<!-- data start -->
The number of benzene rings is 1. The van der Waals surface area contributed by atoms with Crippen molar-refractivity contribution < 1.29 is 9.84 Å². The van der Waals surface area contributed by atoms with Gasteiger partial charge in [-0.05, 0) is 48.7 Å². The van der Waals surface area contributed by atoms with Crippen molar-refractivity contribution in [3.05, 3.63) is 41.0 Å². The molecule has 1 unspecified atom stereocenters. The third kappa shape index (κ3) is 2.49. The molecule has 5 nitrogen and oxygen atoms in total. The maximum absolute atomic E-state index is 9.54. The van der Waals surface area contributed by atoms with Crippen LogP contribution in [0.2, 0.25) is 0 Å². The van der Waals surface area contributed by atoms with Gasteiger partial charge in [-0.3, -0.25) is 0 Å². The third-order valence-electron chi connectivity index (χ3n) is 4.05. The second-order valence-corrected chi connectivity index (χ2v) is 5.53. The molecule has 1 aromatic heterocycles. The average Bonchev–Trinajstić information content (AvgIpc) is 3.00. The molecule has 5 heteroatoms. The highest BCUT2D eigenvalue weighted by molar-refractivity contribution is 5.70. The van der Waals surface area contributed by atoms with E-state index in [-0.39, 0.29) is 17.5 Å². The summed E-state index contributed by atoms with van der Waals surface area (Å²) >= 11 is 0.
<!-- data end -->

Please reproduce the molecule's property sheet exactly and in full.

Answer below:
The number of benzene rings is 1. The van der Waals surface area contributed by atoms with Crippen molar-refractivity contribution < 1.29 is 9.84 Å². The van der Waals surface area contributed by atoms with Gasteiger partial charge in [-0.05, 0) is 48.7 Å². The van der Waals surface area contributed by atoms with Crippen molar-refractivity contribution in [3.05, 3.63) is 41.0 Å². The molecule has 1 unspecified atom stereocenters. The third kappa shape index (κ3) is 2.49. The molecule has 5 nitrogen and oxygen atoms in total. The maximum absolute atomic E-state index is 9.54. The van der Waals surface area contributed by atoms with Crippen LogP contribution in [0.2, 0.25) is 0 Å². The van der Waals surface area contributed by atoms with Gasteiger partial charge in [-0.3, -0.25) is 0 Å². The third-order valence-electron chi connectivity index (χ3n) is 4.05. The second-order valence-corrected chi connectivity index (χ2v) is 5.53. The molecule has 1 aromatic heterocycles. The average Bonchev–Trinajstić information content (AvgIpc) is 3.00. The molecule has 5 heteroatoms. The highest BCUT2D eigenvalue weighted by molar-refractivity contribution is 5.70. The van der Waals surface area contributed by atoms with E-state index in [-0.39, 0.29) is 17.5 Å². The summed E-state index contributed by atoms with van der Waals surface area (Å²) >= 11 is 0.